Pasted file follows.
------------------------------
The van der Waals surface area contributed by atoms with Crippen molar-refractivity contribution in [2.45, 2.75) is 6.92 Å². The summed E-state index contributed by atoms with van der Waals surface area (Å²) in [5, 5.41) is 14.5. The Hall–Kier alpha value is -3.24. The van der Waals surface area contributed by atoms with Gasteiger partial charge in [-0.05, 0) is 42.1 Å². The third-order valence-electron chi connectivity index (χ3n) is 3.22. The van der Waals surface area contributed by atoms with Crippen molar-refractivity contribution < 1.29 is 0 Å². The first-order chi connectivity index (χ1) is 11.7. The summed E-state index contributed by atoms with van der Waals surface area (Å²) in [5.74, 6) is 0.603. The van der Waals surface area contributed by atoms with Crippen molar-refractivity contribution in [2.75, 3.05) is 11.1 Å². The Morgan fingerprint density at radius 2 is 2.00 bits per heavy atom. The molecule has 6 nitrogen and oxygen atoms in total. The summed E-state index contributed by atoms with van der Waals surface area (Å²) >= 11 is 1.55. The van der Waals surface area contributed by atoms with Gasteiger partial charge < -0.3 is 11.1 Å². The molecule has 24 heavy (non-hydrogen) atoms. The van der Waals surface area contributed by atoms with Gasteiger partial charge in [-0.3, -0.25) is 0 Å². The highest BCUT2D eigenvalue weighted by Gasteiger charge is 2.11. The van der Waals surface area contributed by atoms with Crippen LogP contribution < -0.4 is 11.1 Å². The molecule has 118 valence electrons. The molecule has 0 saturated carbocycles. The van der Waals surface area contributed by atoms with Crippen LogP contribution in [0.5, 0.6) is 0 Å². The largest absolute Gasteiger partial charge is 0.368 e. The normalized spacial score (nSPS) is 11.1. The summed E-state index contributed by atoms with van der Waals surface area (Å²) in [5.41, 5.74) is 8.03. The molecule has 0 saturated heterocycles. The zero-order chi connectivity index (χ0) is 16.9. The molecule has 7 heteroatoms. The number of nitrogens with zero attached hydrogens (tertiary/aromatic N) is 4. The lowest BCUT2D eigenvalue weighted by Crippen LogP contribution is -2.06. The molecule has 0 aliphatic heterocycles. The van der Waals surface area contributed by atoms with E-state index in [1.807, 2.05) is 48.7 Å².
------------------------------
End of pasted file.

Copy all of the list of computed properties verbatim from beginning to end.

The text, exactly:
The van der Waals surface area contributed by atoms with Crippen molar-refractivity contribution in [2.45, 2.75) is 6.92 Å². The summed E-state index contributed by atoms with van der Waals surface area (Å²) in [5, 5.41) is 14.5. The Hall–Kier alpha value is -3.24. The van der Waals surface area contributed by atoms with Gasteiger partial charge in [-0.05, 0) is 42.1 Å². The third-order valence-electron chi connectivity index (χ3n) is 3.22. The van der Waals surface area contributed by atoms with Crippen molar-refractivity contribution < 1.29 is 0 Å². The first-order chi connectivity index (χ1) is 11.7. The summed E-state index contributed by atoms with van der Waals surface area (Å²) in [5.74, 6) is 0.603. The van der Waals surface area contributed by atoms with Crippen molar-refractivity contribution in [2.75, 3.05) is 11.1 Å². The Morgan fingerprint density at radius 2 is 2.00 bits per heavy atom. The molecule has 6 nitrogen and oxygen atoms in total. The summed E-state index contributed by atoms with van der Waals surface area (Å²) >= 11 is 1.55. The van der Waals surface area contributed by atoms with Gasteiger partial charge < -0.3 is 11.1 Å². The molecule has 24 heavy (non-hydrogen) atoms. The van der Waals surface area contributed by atoms with Gasteiger partial charge in [-0.3, -0.25) is 0 Å². The highest BCUT2D eigenvalue weighted by Gasteiger charge is 2.11. The van der Waals surface area contributed by atoms with Crippen LogP contribution < -0.4 is 11.1 Å². The molecule has 118 valence electrons. The molecule has 0 saturated carbocycles. The van der Waals surface area contributed by atoms with Crippen LogP contribution in [0.5, 0.6) is 0 Å². The largest absolute Gasteiger partial charge is 0.368 e. The normalized spacial score (nSPS) is 11.1. The summed E-state index contributed by atoms with van der Waals surface area (Å²) in [5.41, 5.74) is 8.03. The molecule has 0 saturated heterocycles. The zero-order chi connectivity index (χ0) is 16.9. The molecule has 7 heteroatoms. The number of nitrogens with zero attached hydrogens (tertiary/aromatic N) is 4. The lowest BCUT2D eigenvalue weighted by Crippen LogP contribution is -2.06. The molecule has 0 aliphatic heterocycles. The van der Waals surface area contributed by atoms with E-state index in [1.807, 2.05) is 48.7 Å².